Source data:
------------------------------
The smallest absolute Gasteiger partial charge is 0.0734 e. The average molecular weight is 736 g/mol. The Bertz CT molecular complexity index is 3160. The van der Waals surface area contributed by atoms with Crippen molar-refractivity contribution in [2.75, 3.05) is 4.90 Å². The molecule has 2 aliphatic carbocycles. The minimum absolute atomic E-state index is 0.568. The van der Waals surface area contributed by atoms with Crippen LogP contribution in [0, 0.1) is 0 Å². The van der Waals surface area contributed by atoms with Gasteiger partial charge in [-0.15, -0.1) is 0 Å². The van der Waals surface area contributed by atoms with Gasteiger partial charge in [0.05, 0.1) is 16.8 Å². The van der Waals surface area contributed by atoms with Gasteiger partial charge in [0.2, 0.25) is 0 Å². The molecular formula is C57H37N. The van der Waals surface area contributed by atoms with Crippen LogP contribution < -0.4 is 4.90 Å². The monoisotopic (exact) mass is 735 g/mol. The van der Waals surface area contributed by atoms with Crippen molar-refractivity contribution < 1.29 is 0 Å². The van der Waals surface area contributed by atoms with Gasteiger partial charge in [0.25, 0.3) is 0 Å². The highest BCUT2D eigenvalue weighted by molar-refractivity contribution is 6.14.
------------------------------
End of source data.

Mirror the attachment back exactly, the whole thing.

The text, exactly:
The smallest absolute Gasteiger partial charge is 0.0734 e. The average molecular weight is 736 g/mol. The Bertz CT molecular complexity index is 3160. The van der Waals surface area contributed by atoms with Crippen molar-refractivity contribution in [2.75, 3.05) is 4.90 Å². The molecule has 2 aliphatic carbocycles. The minimum absolute atomic E-state index is 0.568. The van der Waals surface area contributed by atoms with Crippen LogP contribution in [0, 0.1) is 0 Å². The van der Waals surface area contributed by atoms with Gasteiger partial charge in [-0.15, -0.1) is 0 Å². The van der Waals surface area contributed by atoms with Gasteiger partial charge in [0.05, 0.1) is 16.8 Å². The van der Waals surface area contributed by atoms with Gasteiger partial charge in [0.2, 0.25) is 0 Å². The molecular formula is C57H37N. The van der Waals surface area contributed by atoms with Crippen LogP contribution < -0.4 is 4.90 Å². The monoisotopic (exact) mass is 735 g/mol. The van der Waals surface area contributed by atoms with Crippen molar-refractivity contribution < 1.29 is 0 Å². The van der Waals surface area contributed by atoms with Gasteiger partial charge in [0.25, 0.3) is 0 Å². The highest BCUT2D eigenvalue weighted by molar-refractivity contribution is 6.14.